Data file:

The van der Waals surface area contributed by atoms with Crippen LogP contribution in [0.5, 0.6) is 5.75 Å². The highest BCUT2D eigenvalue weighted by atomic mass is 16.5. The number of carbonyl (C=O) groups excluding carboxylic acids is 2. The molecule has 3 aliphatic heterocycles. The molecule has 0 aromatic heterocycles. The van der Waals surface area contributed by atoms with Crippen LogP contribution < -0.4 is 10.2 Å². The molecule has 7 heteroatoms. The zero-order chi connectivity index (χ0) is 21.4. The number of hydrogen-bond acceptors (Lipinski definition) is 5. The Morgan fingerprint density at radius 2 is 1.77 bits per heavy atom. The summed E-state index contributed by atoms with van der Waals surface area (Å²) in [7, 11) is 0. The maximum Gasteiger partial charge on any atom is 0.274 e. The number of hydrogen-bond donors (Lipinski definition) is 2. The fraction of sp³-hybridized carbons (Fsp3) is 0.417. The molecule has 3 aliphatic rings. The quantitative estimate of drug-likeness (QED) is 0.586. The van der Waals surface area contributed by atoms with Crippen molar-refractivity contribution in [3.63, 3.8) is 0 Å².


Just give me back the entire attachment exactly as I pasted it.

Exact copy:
The van der Waals surface area contributed by atoms with Crippen LogP contribution in [0.5, 0.6) is 5.75 Å². The highest BCUT2D eigenvalue weighted by atomic mass is 16.5. The number of carbonyl (C=O) groups excluding carboxylic acids is 2. The molecule has 3 aliphatic heterocycles. The molecule has 0 aromatic heterocycles. The van der Waals surface area contributed by atoms with Crippen LogP contribution < -0.4 is 10.2 Å². The molecule has 7 heteroatoms. The zero-order chi connectivity index (χ0) is 21.4. The number of hydrogen-bond acceptors (Lipinski definition) is 5. The Morgan fingerprint density at radius 2 is 1.77 bits per heavy atom. The summed E-state index contributed by atoms with van der Waals surface area (Å²) in [7, 11) is 0. The maximum Gasteiger partial charge on any atom is 0.274 e. The number of hydrogen-bond donors (Lipinski definition) is 2. The fraction of sp³-hybridized carbons (Fsp3) is 0.417. The molecule has 3 aliphatic rings. The quantitative estimate of drug-likeness (QED) is 0.586. The van der Waals surface area contributed by atoms with Crippen molar-refractivity contribution in [3.63, 3.8) is 0 Å².